About A Beta Life

The study is designed to understand how technology has impacted on the social lives of young people globally, and explores how these lifestyle changes affect their relationship with friends, family, entertainment media, communication technologies, advertising and brands. Commissioned by OTX Europe in association with five leading brands - MTV Networks, 20th Century Fox, Fox Mobile Group, Nokia and Channel 4 (a British broadcasting network) - the research was conducted in five markets - UK, US, Germany, India and Japan - between September and December 2008 amongst 8,000 technology embracing 12 - 24 year olds.

About OTX

OTX ( is a global consumer research and consulting firm specializing in innovative, cutting edge research products and analysis for the marketing, entertainment and advertising communities. OTX's range of approaches, products and services leverage technological expertise with extensive traditional marketing and advertising research experience to uncover deeper and more profound consumer insights. This unique suite of state-of-the-art products and services reach and engage today's digitally-driven global consumer more effectively, and yield more relevant and honest data. In just eight years OTX has become the 20th largest research agency in the U.S. (24th largest globally) with offices in London, Los Angeles, New York, Cincinnati, Miami, and Chicago with strategic partners in Japan, Australia, and Mexico.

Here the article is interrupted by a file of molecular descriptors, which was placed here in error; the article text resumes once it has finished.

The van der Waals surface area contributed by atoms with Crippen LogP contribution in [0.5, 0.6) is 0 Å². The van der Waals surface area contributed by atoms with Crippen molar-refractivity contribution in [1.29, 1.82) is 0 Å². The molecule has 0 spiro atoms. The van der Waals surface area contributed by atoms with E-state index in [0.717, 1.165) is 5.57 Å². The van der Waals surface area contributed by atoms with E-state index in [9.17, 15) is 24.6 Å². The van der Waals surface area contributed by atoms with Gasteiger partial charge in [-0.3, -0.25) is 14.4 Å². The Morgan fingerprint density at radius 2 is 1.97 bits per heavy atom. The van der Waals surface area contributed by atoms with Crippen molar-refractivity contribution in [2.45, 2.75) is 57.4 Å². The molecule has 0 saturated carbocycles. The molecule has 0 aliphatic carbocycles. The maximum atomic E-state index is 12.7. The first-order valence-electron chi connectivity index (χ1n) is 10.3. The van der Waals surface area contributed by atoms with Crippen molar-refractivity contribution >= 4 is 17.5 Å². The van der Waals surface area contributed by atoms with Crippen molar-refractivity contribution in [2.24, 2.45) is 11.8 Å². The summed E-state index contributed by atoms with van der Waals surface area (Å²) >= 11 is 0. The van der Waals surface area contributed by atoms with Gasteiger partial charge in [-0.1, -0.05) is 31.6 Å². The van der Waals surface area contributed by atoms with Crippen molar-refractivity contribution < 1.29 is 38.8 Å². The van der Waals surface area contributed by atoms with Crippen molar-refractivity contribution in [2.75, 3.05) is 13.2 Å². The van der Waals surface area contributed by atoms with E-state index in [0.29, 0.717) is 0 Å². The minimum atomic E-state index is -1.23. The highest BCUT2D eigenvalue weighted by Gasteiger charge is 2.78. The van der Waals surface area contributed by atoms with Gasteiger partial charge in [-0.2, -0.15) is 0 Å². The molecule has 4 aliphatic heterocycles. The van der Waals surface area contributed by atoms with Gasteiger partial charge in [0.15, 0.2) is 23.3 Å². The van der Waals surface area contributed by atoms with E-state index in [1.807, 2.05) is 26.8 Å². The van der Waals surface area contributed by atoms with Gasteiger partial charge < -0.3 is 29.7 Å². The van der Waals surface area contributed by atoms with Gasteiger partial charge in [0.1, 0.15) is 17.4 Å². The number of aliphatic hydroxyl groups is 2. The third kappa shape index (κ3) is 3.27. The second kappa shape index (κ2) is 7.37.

OTX is on Facebook ( and Twitter (

Media Contacts: Graham Saxton Email: Tel: +44-(0)207-803-0307 Andy Davidson Email: Tel: +44-(0)207-803-0309

Graham Saxton, +44-(0)207-803-0307,, or Andy Davidson, +44-(0)207-803-0309,, both of OTX Research